Swiss Cheese Plant - Plant of the Month
Although they've been a bit tricky to get hold of over the past few months, the Monstera (or swiss cheese plant) has remained one of our favourite indoor plants. It's luscious, waxy, green leaves shoot up fairly quickly, rewarding you with a beautiful plant that's perfect for filling a blank corner. They require very little attention and are very resilient, but make sure you have the space it will require as it matures.
You may need to use a bamboo or moss pole to support your Swiss Cheese plant as it grows and matures as they naturally sprawl outwards. You can tie the inner stems to this with string or garden twine. Alternatively you can just tie the innermost stems to one another for support.
Monstera like a position with bright, indirect light. Too much light will cause their leaves to yellow whilst not enough will stop their signature holes from forming on the leaves. Water once the top of the soil is dry and mist if in a dry room. You may notice areal roots developing - mist these too if they appear!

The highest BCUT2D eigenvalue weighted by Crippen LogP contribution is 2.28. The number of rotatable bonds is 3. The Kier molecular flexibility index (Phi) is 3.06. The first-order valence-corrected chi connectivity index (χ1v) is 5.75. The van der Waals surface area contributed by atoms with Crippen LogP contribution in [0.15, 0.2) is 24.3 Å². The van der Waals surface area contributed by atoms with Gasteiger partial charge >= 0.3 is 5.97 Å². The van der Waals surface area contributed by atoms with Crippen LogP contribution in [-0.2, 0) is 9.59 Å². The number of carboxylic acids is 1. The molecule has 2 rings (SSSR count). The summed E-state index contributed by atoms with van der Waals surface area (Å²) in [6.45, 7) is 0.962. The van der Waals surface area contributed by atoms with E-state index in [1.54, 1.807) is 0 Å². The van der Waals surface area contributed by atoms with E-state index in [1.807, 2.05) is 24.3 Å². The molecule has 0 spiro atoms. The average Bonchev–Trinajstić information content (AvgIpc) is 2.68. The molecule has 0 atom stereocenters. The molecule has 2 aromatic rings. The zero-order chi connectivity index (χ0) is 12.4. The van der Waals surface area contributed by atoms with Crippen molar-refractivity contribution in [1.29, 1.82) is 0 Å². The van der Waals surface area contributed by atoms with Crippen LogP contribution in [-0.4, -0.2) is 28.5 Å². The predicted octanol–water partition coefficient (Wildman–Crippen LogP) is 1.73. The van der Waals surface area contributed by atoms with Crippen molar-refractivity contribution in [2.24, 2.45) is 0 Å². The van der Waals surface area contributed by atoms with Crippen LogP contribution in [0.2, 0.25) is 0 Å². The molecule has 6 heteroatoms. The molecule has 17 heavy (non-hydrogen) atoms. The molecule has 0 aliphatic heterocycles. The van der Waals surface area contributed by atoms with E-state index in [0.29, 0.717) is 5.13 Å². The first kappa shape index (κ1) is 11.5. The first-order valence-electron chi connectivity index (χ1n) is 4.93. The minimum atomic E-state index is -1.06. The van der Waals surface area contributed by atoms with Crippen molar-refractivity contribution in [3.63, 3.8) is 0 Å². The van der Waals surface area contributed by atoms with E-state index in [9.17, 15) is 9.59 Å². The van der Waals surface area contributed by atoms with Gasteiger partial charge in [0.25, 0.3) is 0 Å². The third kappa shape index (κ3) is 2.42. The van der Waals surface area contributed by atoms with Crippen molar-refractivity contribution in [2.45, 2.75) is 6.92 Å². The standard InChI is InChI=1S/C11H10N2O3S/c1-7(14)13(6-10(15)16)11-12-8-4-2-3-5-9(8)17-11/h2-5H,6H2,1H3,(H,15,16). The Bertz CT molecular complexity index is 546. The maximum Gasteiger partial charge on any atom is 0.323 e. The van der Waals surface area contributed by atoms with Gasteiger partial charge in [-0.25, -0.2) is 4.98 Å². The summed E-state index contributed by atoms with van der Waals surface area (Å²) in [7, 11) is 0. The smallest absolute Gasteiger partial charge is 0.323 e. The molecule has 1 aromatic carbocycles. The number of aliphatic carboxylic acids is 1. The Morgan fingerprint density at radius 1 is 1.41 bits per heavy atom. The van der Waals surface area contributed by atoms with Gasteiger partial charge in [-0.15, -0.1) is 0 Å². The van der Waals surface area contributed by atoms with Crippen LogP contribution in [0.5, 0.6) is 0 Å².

To propagate from a stem cutting:
Propagation should take place in early Spring. Make sure to water your plant the day before you take the cuttings to ensure the stems aren't too dry when cut.
Prepare a rooting container using a multipurpose compost that has a good rooting medium (shallow plastic or metal base with drainage holes but sealed at the top - you can improvise and use plastic bottles or buy these from a DIY store). Spray with water to dampen the soil slightly and place somewhere with bright but indirect light.
Take a cutting from your plant by choosing a mature stem and cutting at least 5cm away from the leaf. The stem can then be stuck into your rooting container, deep enough to support it's weight but with enough room underneath for it to root. Water the cuttings and seal the container, misting only enough so the soil is moist but not soggy.
You can start checking your cuttings after about 3 weeks by gently tugging them to feel for resistance. If there is some, your plant will have formed roots and should be about 4cm long before transplanting into a new pot. Make sure to let your new plant acclimatise for a few days before exposing it to it's new environment in your home!